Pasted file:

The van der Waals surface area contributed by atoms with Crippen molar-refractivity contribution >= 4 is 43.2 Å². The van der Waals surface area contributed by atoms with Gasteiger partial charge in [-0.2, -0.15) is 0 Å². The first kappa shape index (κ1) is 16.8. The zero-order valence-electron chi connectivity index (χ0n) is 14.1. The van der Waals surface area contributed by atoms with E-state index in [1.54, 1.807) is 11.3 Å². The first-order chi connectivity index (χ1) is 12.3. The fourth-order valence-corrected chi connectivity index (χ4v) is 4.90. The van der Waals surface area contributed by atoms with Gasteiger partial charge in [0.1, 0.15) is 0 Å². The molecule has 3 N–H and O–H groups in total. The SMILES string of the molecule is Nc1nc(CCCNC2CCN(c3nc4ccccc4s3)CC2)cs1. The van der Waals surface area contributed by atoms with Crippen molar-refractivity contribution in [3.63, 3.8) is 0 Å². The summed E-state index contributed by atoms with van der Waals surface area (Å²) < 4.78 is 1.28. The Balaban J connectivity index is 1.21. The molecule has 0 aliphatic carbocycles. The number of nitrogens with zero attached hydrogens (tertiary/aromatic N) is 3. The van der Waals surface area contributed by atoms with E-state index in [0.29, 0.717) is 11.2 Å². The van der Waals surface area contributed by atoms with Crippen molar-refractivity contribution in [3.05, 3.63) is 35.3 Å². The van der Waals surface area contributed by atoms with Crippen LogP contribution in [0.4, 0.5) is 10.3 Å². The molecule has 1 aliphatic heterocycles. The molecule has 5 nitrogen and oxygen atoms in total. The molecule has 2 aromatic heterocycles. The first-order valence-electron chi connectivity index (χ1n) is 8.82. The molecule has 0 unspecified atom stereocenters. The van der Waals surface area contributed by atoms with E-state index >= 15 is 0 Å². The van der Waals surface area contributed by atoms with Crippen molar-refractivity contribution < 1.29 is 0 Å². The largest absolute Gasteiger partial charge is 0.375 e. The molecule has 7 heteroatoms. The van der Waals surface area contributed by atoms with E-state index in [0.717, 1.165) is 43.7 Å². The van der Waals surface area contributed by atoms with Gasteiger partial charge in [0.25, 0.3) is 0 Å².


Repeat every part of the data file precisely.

The van der Waals surface area contributed by atoms with Crippen molar-refractivity contribution >= 4 is 43.2 Å². The van der Waals surface area contributed by atoms with Gasteiger partial charge in [-0.2, -0.15) is 0 Å². The first kappa shape index (κ1) is 16.8. The zero-order valence-electron chi connectivity index (χ0n) is 14.1. The van der Waals surface area contributed by atoms with E-state index in [1.54, 1.807) is 11.3 Å². The first-order chi connectivity index (χ1) is 12.3. The fourth-order valence-corrected chi connectivity index (χ4v) is 4.90. The van der Waals surface area contributed by atoms with Gasteiger partial charge in [0.1, 0.15) is 0 Å². The molecule has 3 N–H and O–H groups in total. The SMILES string of the molecule is Nc1nc(CCCNC2CCN(c3nc4ccccc4s3)CC2)cs1. The van der Waals surface area contributed by atoms with Crippen molar-refractivity contribution in [3.63, 3.8) is 0 Å². The summed E-state index contributed by atoms with van der Waals surface area (Å²) < 4.78 is 1.28. The Balaban J connectivity index is 1.21. The molecule has 0 aliphatic carbocycles. The number of nitrogens with zero attached hydrogens (tertiary/aromatic N) is 3. The van der Waals surface area contributed by atoms with E-state index in [0.29, 0.717) is 11.2 Å². The van der Waals surface area contributed by atoms with Crippen molar-refractivity contribution in [3.05, 3.63) is 35.3 Å². The van der Waals surface area contributed by atoms with Crippen LogP contribution in [0.4, 0.5) is 10.3 Å². The molecule has 1 aliphatic heterocycles. The molecule has 5 nitrogen and oxygen atoms in total. The molecule has 2 aromatic heterocycles. The first-order valence-electron chi connectivity index (χ1n) is 8.82. The molecule has 0 unspecified atom stereocenters. The van der Waals surface area contributed by atoms with E-state index >= 15 is 0 Å². The van der Waals surface area contributed by atoms with Crippen molar-refractivity contribution < 1.29 is 0 Å². The largest absolute Gasteiger partial charge is 0.375 e. The molecule has 7 heteroatoms. The van der Waals surface area contributed by atoms with E-state index in [0.717, 1.165) is 43.7 Å². The van der Waals surface area contributed by atoms with Gasteiger partial charge in [0.25, 0.3) is 0 Å².